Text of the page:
Project Name: Abercorn Place

Location: St John’s Wood, London

Date completed: February 2016

Interior Designer: Hugh Tuffley

Architect: Tim Palgrave & Robert Wilson

A contemporary designed, new build, four-storey family home built in a conservation area in St John’s Wood, London from Granit Chartered Architects. The initial brief was to re-design the layout of a semi-detached house and to add a second storey to the property. However, the brief evolved during the design process to create a new build, contemporary designed home, suitable for three generations of the client’s family. The design had to maximise the space available both within the property and outside by enhancing the garden space. There was a clear preference for establishing a strong link between the inside and outside areas of the home, blending natural and man-made materials throughout.

The client wanted the home to accommodate multiple facets. First and foremost it had to be a beautiful place to live for the family members, creating an environment for a healthy lifestyle and for entertaining friends and family. The second core requirement was to create space suitable for curating and displaying the client’s sculptures, artwork, and pieces of furniture collected from around the world. This required open and connected spaces for the main living areas, but conversely, the brief also included quiet, secluded spaces along with a spa and gym. The final core requirement was to create space for home working. This was to accommodate a studio for the client’s acupuncture practice and an office for administration.

As the brief evolved it also required the property to evolve from a horizontal form over two storeys to a vertical form over four storeys, without creating a sense of disconnection. All areas and facets of the home had to be tied together to create the feeling of it being a connected, well integrated home. A strong central circulation element was needed to tie the house together. Initially two three storey voids were explored but ultimately the design settled on a unique staircase which turns out to be Granit Chartered Architects favourite aspect of the project. The stair is a combination of new and old materials. It has been designed using cutting edge technology and re-established design techniques, combining highly engineered polished concrete formed in a factory with a wrought iron balustrade formed by hand. It was engineered and designed using advanced modelling but ultimately uses a simple, historic structural philosophy of torsional stairs – these can be seen in many old buildings. The staircase is the core of the property that glues together all of the different elements of the home.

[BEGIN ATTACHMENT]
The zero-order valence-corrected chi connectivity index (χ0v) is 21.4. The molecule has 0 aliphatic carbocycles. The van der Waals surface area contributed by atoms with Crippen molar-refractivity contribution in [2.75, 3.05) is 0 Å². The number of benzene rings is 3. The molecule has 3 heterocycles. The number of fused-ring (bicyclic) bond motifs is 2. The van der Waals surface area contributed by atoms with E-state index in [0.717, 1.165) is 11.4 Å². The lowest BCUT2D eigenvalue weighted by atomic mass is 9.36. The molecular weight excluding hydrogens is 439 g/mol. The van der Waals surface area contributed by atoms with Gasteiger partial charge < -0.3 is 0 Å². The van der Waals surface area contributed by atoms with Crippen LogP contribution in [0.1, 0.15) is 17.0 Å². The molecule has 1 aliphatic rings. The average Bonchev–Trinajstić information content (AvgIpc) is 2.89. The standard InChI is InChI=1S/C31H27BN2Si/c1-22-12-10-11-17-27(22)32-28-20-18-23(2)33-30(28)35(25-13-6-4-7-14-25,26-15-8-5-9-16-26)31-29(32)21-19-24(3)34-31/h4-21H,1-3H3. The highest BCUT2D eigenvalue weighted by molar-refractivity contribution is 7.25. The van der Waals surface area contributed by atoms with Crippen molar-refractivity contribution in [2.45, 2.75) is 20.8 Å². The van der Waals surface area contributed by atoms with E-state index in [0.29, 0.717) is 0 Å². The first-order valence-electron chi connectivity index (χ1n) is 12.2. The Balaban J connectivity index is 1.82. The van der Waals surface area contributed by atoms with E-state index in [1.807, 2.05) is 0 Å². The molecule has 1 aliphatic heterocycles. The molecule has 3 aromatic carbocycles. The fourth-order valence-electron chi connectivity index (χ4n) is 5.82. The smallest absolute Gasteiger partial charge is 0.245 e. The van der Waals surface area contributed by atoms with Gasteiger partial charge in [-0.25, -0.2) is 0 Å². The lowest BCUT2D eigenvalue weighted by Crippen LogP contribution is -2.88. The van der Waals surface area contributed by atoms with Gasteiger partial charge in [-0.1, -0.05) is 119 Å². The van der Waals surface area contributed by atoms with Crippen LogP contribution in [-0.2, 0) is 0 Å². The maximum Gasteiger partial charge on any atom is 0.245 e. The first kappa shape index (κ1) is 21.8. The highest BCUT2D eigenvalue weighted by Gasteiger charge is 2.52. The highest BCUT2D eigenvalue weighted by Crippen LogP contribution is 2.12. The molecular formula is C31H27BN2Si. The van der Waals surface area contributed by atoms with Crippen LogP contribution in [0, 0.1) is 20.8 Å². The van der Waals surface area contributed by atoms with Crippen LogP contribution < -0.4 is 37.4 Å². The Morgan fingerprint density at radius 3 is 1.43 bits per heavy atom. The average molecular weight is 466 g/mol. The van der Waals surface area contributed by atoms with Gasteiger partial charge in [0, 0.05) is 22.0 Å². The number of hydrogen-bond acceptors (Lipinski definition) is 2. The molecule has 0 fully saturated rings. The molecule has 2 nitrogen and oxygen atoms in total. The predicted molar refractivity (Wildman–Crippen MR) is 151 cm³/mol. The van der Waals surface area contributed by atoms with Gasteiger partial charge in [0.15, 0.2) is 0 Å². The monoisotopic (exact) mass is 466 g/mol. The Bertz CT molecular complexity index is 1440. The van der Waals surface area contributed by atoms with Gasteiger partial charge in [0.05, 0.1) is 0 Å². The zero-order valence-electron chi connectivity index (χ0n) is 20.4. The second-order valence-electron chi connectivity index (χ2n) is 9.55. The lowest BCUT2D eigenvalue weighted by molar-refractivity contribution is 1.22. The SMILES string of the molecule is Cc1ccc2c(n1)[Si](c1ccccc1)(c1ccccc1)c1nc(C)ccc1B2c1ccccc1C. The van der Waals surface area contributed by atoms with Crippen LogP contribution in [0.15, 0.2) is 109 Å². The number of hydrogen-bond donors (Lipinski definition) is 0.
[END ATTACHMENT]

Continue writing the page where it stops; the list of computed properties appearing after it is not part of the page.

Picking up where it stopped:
The lower ground floor contains the spa and gym area, the ground floor houses the main living rooms and the first and second floors accommodate the master and guest suites, complete with dressing rooms and en-suite bathrooms. A separate garden room creates a wellness space that accommodates the client’s acupuncture therapy practice. The floor plan provides the open spaces the client wanted, without forgetting the purpose for each area. For example the ground floor houses an open plan living and dining room perfect for displaying works of art and sculpture. This room is flanked on either end by the kitchen and media rooms, both of which can be closed off to create individual and private spaces. The wellness space is separate from the main home creating a clear divide between the living area and the client’s working premises too. The materials change throughout the property representing the elements. Natural stone, ceramic and wood is used to enhance the sense of luxury and wellness provided by natural materials.

The property is one-half of a semi-detached house and is located in a conservation area. This provided the context for the design. To some degree, the house also acts as a gatekeeper to a small mews road along its flank wall. The tiered, ‘wedding cake’ form of the building, while also providing interest in form, also played homage to its role as a gateway building. As with most design-driven residential projects, the end product is a result of carefully considered decisions, but equally of the individual craftsmen who execute it. The finishing of carpentry, partially built-in joinery, the concrete and metal work of the stairs, the mitred tiling and stone work in the kitchens and bathrooms, all required the patience and skill of good individual trades.